Monday, January 4, 2016
Phu Quoc! Let's go south.
The water was crystal clear and WARM. The beaches were endless and beautiful. The small fishing villages were simple and bustling surrounded by small pepper farms, fish sauce factories (not sure I'll ever get back my sense of taste or smell), cashews and coconut trees, sugarcane and bamboo "forests", dragonflies and HUGE black butterflies and myrtle winery (what can I say!).
We even went snorkling -- although after seeing the small sharks, sea snakes (not so small), BIG shrimp, BIG snails, BIG fish, seahorses I was some reluctant to invade their space.
Currently approximately 70% of the island's economy is related to fishing (how many anchovies does it take to keep more than 100 fish sauce factories producing on a daily basis?!), but Vietnamese tourism is expanding on the island. And increasingly foreign tourists are arriving. We heard plans for a casino and saw signs announcing new developments everywhere. Already many fisher families have been relocated off of prime coastline into new housing developments -- not sure how prices were established for such buy-outs.
There is a lot of construction -- road improvements, new hotels, new and renovation housing everywhere (we noticed LONG front porches here to better catch the soothing ocean breezes), a brand new airport that can handle international air traffic. And lots of funky home stays, hostels and bungalows for easy-going tourists.
So what do you want to know about growing and harvesting pepper trees? Off the same tree these islander families (averaging 1,000 trees per farm) grow three colors of peppers -- so much heat from a little round spice!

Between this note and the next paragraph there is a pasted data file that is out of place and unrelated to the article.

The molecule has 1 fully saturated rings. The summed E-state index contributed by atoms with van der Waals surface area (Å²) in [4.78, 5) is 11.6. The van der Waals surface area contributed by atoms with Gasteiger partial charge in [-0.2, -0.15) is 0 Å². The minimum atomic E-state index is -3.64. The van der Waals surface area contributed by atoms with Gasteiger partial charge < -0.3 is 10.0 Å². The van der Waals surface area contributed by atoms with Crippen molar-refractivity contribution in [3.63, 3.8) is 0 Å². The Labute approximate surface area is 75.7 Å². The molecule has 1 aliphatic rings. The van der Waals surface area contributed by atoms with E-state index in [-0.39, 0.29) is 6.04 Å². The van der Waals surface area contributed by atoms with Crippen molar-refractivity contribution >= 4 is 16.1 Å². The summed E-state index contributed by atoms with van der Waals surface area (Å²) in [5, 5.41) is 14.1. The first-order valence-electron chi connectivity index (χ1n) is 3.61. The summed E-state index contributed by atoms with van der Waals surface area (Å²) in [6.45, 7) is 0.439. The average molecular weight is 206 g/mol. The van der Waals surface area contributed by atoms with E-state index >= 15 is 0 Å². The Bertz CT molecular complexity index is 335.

And cultured pearls -- now we know how they are cared for and harvested, "graded" -- and sold, of course.
There are still plenty of wild areas for hiking, biking and swimming. The best way to see the island is on a bike or motorbike for sure.
The island has its heroes and history -- part of the struggle against French colonialism and sites such as an old French-era prison for political prisoners.
One thing that was new for us was sharing a short tour with several off-shore Vietnamese families -- one large family group was from Switzerland, one from Australia and one from Germany. Is was interesting watching the Vietnamese tour guide function mostly in English while "navigating" some of the political opinions and biases of these families, some of whom (older generations) had repeatedly visited Vietnam while younger generations were complaining about lack of pizza.
We continue to experience Vietnam as a vital, dynamic people and place with so many connections to us Americans!